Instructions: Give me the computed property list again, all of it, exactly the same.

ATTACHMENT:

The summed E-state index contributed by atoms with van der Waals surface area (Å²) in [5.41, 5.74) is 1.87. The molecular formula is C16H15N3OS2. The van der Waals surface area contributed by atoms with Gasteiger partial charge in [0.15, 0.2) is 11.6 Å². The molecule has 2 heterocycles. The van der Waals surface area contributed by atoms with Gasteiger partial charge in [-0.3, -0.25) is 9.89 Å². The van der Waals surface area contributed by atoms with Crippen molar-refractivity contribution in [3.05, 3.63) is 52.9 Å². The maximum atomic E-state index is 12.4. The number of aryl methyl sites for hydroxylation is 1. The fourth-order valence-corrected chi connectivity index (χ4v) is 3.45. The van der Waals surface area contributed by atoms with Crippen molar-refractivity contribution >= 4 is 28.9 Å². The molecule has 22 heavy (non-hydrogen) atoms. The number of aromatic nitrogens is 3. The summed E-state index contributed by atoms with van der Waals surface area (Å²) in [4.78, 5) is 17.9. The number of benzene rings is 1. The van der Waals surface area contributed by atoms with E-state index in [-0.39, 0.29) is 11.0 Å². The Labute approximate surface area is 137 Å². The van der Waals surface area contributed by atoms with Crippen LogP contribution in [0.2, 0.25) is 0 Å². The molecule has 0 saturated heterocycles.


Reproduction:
The summed E-state index contributed by atoms with van der Waals surface area (Å²) in [5.41, 5.74) is 1.87. The molecular formula is C16H15N3OS2. The van der Waals surface area contributed by atoms with Gasteiger partial charge in [0.15, 0.2) is 11.6 Å². The molecule has 2 heterocycles. The van der Waals surface area contributed by atoms with Gasteiger partial charge in [-0.3, -0.25) is 9.89 Å². The van der Waals surface area contributed by atoms with Crippen molar-refractivity contribution in [3.05, 3.63) is 52.9 Å². The maximum atomic E-state index is 12.4. The number of aryl methyl sites for hydroxylation is 1. The fourth-order valence-corrected chi connectivity index (χ4v) is 3.45. The van der Waals surface area contributed by atoms with Crippen molar-refractivity contribution >= 4 is 28.9 Å². The molecule has 22 heavy (non-hydrogen) atoms. The number of aromatic nitrogens is 3. The summed E-state index contributed by atoms with van der Waals surface area (Å²) in [4.78, 5) is 17.9. The number of benzene rings is 1. The van der Waals surface area contributed by atoms with E-state index in [-0.39, 0.29) is 11.0 Å². The Labute approximate surface area is 137 Å². The van der Waals surface area contributed by atoms with Crippen LogP contribution in [0.2, 0.25) is 0 Å². The molecule has 0 saturated heterocycles.